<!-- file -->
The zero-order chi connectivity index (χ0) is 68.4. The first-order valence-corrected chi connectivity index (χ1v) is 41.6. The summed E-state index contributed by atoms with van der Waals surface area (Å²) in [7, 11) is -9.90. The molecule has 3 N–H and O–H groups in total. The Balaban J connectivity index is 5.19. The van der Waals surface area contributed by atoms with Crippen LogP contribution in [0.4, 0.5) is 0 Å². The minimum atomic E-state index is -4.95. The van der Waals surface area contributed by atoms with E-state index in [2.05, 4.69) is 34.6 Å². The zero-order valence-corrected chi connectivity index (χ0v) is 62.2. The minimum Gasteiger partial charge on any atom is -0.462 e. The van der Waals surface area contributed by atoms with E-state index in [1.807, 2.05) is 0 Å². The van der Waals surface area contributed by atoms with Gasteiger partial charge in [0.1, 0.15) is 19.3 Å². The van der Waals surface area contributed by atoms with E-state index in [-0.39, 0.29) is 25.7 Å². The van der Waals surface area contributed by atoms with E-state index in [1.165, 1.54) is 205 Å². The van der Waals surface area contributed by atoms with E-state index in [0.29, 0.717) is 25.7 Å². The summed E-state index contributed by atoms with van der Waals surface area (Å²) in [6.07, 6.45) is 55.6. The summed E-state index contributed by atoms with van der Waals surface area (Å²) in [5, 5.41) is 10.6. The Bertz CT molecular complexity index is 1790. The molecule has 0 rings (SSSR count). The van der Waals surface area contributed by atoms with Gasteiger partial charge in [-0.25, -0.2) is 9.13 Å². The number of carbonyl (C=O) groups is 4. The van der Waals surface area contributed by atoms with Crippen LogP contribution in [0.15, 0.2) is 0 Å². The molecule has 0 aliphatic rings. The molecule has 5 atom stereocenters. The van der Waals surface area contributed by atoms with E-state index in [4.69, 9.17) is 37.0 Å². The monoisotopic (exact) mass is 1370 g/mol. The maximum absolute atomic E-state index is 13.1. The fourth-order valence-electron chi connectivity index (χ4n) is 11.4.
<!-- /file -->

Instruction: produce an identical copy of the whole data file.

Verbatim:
The zero-order chi connectivity index (χ0) is 68.4. The first-order valence-corrected chi connectivity index (χ1v) is 41.6. The summed E-state index contributed by atoms with van der Waals surface area (Å²) in [7, 11) is -9.90. The molecule has 3 N–H and O–H groups in total. The Balaban J connectivity index is 5.19. The van der Waals surface area contributed by atoms with Crippen LogP contribution in [0.4, 0.5) is 0 Å². The minimum atomic E-state index is -4.95. The van der Waals surface area contributed by atoms with E-state index in [2.05, 4.69) is 34.6 Å². The zero-order valence-corrected chi connectivity index (χ0v) is 62.2. The minimum Gasteiger partial charge on any atom is -0.462 e. The van der Waals surface area contributed by atoms with E-state index in [1.807, 2.05) is 0 Å². The van der Waals surface area contributed by atoms with Gasteiger partial charge in [0.1, 0.15) is 19.3 Å². The van der Waals surface area contributed by atoms with E-state index in [-0.39, 0.29) is 25.7 Å². The van der Waals surface area contributed by atoms with E-state index in [1.165, 1.54) is 205 Å². The van der Waals surface area contributed by atoms with E-state index in [0.29, 0.717) is 25.7 Å². The summed E-state index contributed by atoms with van der Waals surface area (Å²) in [6.07, 6.45) is 55.6. The summed E-state index contributed by atoms with van der Waals surface area (Å²) in [5, 5.41) is 10.6. The Bertz CT molecular complexity index is 1790. The molecule has 0 rings (SSSR count). The van der Waals surface area contributed by atoms with Gasteiger partial charge in [-0.25, -0.2) is 9.13 Å². The number of carbonyl (C=O) groups is 4. The van der Waals surface area contributed by atoms with Crippen LogP contribution in [0.15, 0.2) is 0 Å². The molecule has 0 aliphatic rings. The molecule has 5 atom stereocenters. The van der Waals surface area contributed by atoms with E-state index in [4.69, 9.17) is 37.0 Å². The monoisotopic (exact) mass is 1370 g/mol. The maximum absolute atomic E-state index is 13.1. The fourth-order valence-electron chi connectivity index (χ4n) is 11.4.